Conservation groups finalize acquisition of Fern Lake

Published 4:00 am Friday, October 13, 2023

By Jordan Brooks

jordan.brooks@middlesboronews.com

The Nature Conservancy and The Conservation Fund announced recently that the purchase of Fern Lake and adjoining property has been finalized.

Fern Lake is visible from the Pinnacle Overlook at Cumberland Gap National Historical Park and spans 712 acres on the Kentucky-Tennessee border near Middlesboro. Not only does this property have significance to the community going back generations, but Fern Lake also provides potable water for Middlesboro.

“In 2004, Congress pledged by law to protect Middlesboro’s water supply,” said Ralph Knoll, senior project coordinator for The Conservation Fund. “The Conservation Fund is happy to help the National Park Service fulfill that promise. A healthy and protected Fern Lake will forever provide residents and visitors clean water and outdoor recreation, while supporting important wildlife habitat.”

According to David Phemister, state director for TNC in Kentucky, the total cost of this acquisition was $6,078,037.04. Organizers received money from the James Graham Brown Foundation in Louisville, as well as other donors.

“It has been under private ownership for decades,” said Phemister. “So, it is big news that it will be open again when we transfer the property to Cumberland Gap National Historical Park.”

Phemister said that the plan is for the National Park Service to buy the land from the two organizations in the upcoming coming months and eventually open the lake and adjoined property up to the public. There is no estimated time on when it will be open, and no word about what activities will be permitted.

Long time supporters have pushed to ensure the Fern Lake property, encompassed by the Cumberland Gap National Historical Park, was merged with the park to ensure it would never be developed.

“The purchase means this iconic property is on its way to permanent protection with the Park. This is important for The Nature Conservancy’s conservation efforts because the property provides a key link between other existing protected properties – the Park and the Cumberland Forest Project Ataya property, which spans 100,000 acres in Kentucky and Tennessee. These connected, protected lands are critical for the Appalachian Mountains, which provide habitat to many fish and wildlife species and serve as an important migratory corridor as the climate changes,” said Phemister. “The Appalachian Mountains are also important to people, who rely on the region for their livelihoods, clean air, clean water, and recreation opportunities.”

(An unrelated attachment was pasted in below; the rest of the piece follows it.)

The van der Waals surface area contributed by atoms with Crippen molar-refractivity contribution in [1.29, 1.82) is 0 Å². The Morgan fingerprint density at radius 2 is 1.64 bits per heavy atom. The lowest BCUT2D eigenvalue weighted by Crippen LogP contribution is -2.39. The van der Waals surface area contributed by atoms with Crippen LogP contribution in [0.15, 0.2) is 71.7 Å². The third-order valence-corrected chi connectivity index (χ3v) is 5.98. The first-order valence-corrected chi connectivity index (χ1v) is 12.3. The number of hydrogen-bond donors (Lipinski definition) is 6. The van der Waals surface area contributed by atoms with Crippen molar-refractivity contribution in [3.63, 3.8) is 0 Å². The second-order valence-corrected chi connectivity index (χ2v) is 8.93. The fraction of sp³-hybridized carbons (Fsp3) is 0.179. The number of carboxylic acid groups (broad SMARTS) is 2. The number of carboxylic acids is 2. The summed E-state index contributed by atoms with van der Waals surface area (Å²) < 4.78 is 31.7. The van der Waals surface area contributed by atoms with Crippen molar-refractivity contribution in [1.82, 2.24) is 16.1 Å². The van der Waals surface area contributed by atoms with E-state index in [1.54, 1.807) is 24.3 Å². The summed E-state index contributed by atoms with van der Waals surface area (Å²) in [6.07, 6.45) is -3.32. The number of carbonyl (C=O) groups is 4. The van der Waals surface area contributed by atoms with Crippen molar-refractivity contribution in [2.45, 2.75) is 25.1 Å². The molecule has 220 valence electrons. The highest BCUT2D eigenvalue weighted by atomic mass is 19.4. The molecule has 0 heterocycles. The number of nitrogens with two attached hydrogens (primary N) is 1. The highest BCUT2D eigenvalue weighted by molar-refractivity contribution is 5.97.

At 253,000 acres, the Cumberland Forest Project, one of TNC’s largest conservation efforts in the eastern United States, protects sweeping forest landscapes that were once two parcels, one in southwestern Virginia and one along the Kentucky-Tennessee border. Safeguarding this vast stretch of forest tackles climate change in two ways, by storing millions of tons of carbon dioxide and by connecting a migratory corridor that scientists believe could be one of North America’s most important “escape routes” as plant and animal species shift their ranges to cooler climates.

Connecting Fern Lake to this property will ensure species that are federally endangered are sheltered and are able to migrate.

“The protection of Fern Lake and the surrounding watershed is a huge win for Tennessee, Kentucky and the region,” said Gabby Lynch, director of protection for TNC in Tennessee. “Fern Lake is a jewel worth saving within the larger Appalachian region, a region that continues to grow in its importance for clean air, clean water, connected wildlife habitats and other benefits to people.”